But you could just as easily argue that it is a positive development for the world as a whole. It seems to me that over time the rates we will be paying architects and software programmers in India will get closer and closer to rates we pay in Australia, and maybe that’s not such a bad thing. There is clearly a great imbalance in wealth and cost of living between the West and the Third World. Maybe this kind of movement is going to redress some of that imbalance. I’m sure that is already happening. Rajiv advertises his hourly rate on his profile as $4.50 per hour, but I’ve actually engaged him for $8.50 per hour (yeah, I know, I’m being ripped off right!).
I was talking to an Indian friend of mine the other day and he reckons that working in India, the designer would be lucky if he could charge $2.50 per hour. So contracts like mine are causing wage inflation already (on a miniscule scale, but you see what I mean).
So what would I be doing if I was a young designer or programmer, bookkeeper or architect or any other profession that is outsource-able?
If you can’t beat them, join them
Keeping your fingers crossed certainly seems like a bad strategy. The old saying: If you can’t beat them, join them, strikes me as the approach to take. You see, I think there is an enormous opportunity for people to provide go-between services for people like me and Rajiv in India. What would be perfect for me is if I could engage an actual designer here in Australia who manages the process of getting the work completed easily in India or wherever. The problems I and Rajiv have faced in this project so far have largely been about language, culture and some technical glitches. (and this is more or less exactly what my client in Perth does in outsourcing the bulk of the work overseas)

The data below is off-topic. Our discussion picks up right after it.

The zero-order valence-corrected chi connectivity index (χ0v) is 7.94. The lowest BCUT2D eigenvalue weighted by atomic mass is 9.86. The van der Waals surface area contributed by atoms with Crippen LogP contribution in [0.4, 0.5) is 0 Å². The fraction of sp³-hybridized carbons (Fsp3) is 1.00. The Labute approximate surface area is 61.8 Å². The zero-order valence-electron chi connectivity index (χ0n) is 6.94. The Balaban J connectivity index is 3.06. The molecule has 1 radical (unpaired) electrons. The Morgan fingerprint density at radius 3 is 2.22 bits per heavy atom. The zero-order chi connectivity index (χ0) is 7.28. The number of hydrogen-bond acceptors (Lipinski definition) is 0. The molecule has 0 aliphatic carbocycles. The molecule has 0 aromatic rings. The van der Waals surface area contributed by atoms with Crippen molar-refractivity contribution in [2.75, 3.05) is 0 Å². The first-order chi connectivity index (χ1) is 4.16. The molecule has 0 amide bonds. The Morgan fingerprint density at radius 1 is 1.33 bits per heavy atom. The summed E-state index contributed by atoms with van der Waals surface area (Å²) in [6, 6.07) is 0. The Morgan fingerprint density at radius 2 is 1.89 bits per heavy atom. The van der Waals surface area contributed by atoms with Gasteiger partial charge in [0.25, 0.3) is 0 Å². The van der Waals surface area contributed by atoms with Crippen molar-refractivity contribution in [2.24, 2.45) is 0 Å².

I think If I was a young designer coming out of college, I’d make sure I learn Hindi or Tagalog or Chinese and establish a network of designers in one of the prime outsourcing countries. Then I’d develop a service for people like me and the contractors that facilitates the process, so that instructions I have for my contractor actually get understood the first time. Rajiv and I find ourselves going back and forth quite a lot, because I use words and sentences that mean something very different to Rajiv than they mean for me. Having someone in the middle who understands design and has design skills and speaks Indian would be invaluable.
Not to mention that I’d love my brilliant jokes translated into Hindi and hear the raucous laughter clear across the Indian Ocean.
The world will change completely in the next 10 years. There really is no point hoping it won’t.
People and the 7 Big Questions of Small Business
Business owners frequently ask 7 Big Questions about how to Build a Beautiful Business and Life.
The first of these Big Questions is: How do I grow my business?
To answer that question I have identified the 11 most important strategies to create Business Growth.
The third of those strategies is Grow your business with People. This is one of many more articles on this site that explain how People and Growth hang together, in some depth.